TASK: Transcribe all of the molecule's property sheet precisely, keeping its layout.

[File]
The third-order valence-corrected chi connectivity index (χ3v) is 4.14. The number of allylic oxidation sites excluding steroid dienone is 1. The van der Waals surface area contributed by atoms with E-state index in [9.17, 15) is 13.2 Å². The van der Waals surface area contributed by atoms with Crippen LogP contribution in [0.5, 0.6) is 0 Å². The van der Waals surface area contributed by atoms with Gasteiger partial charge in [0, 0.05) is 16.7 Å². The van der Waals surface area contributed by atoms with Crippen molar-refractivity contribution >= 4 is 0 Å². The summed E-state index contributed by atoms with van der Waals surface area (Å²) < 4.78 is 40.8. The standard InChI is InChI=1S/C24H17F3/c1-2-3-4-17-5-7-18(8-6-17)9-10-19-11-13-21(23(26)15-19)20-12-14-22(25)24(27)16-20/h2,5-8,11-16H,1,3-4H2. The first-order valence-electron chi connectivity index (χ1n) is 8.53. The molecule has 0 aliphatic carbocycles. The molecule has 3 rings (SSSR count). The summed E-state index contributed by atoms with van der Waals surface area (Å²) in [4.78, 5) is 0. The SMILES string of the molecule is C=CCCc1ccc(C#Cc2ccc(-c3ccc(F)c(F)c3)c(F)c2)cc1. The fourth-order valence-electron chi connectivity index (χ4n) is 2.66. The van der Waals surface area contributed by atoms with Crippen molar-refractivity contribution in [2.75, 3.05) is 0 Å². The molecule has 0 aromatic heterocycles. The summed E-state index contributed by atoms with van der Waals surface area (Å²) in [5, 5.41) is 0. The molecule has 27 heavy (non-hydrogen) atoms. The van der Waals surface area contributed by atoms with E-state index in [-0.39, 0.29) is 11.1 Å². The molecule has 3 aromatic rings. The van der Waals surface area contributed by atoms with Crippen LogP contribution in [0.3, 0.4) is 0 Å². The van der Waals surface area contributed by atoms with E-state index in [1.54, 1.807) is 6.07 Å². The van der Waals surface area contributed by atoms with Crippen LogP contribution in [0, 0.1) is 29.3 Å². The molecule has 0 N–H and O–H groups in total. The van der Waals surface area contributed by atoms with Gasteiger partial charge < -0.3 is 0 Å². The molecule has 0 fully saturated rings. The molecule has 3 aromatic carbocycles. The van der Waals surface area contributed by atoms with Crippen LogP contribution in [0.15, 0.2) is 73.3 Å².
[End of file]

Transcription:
The third-order valence-corrected chi connectivity index (χ3v) is 4.14. The number of allylic oxidation sites excluding steroid dienone is 1. The van der Waals surface area contributed by atoms with E-state index in [9.17, 15) is 13.2 Å². The van der Waals surface area contributed by atoms with Crippen LogP contribution in [0.5, 0.6) is 0 Å². The van der Waals surface area contributed by atoms with Gasteiger partial charge in [0, 0.05) is 16.7 Å². The van der Waals surface area contributed by atoms with Crippen molar-refractivity contribution >= 4 is 0 Å². The summed E-state index contributed by atoms with van der Waals surface area (Å²) < 4.78 is 40.8. The standard InChI is InChI=1S/C24H17F3/c1-2-3-4-17-5-7-18(8-6-17)9-10-19-11-13-21(23(26)15-19)20-12-14-22(25)24(27)16-20/h2,5-8,11-16H,1,3-4H2. The first-order valence-electron chi connectivity index (χ1n) is 8.53. The molecule has 0 aliphatic carbocycles. The molecule has 3 rings (SSSR count). The summed E-state index contributed by atoms with van der Waals surface area (Å²) in [4.78, 5) is 0. The SMILES string of the molecule is C=CCCc1ccc(C#Cc2ccc(-c3ccc(F)c(F)c3)c(F)c2)cc1. The fourth-order valence-electron chi connectivity index (χ4n) is 2.66. The van der Waals surface area contributed by atoms with Crippen molar-refractivity contribution in [2.75, 3.05) is 0 Å². The molecule has 0 aromatic heterocycles. The summed E-state index contributed by atoms with van der Waals surface area (Å²) in [5, 5.41) is 0. The molecule has 27 heavy (non-hydrogen) atoms. The van der Waals surface area contributed by atoms with E-state index in [-0.39, 0.29) is 11.1 Å². The molecule has 3 aromatic rings. The van der Waals surface area contributed by atoms with Crippen LogP contribution in [0.3, 0.4) is 0 Å². The van der Waals surface area contributed by atoms with E-state index in [1.54, 1.807) is 6.07 Å². The van der Waals surface area contributed by atoms with Crippen LogP contribution in [0, 0.1) is 29.3 Å². The molecule has 0 N–H and O–H groups in total. The van der Waals surface area contributed by atoms with Gasteiger partial charge < -0.3 is 0 Å². The molecule has 0 fully saturated rings. The molecule has 3 aromatic carbocycles. The van der Waals surface area contributed by atoms with Crippen LogP contribution in [0.15, 0.2) is 73.3 Å².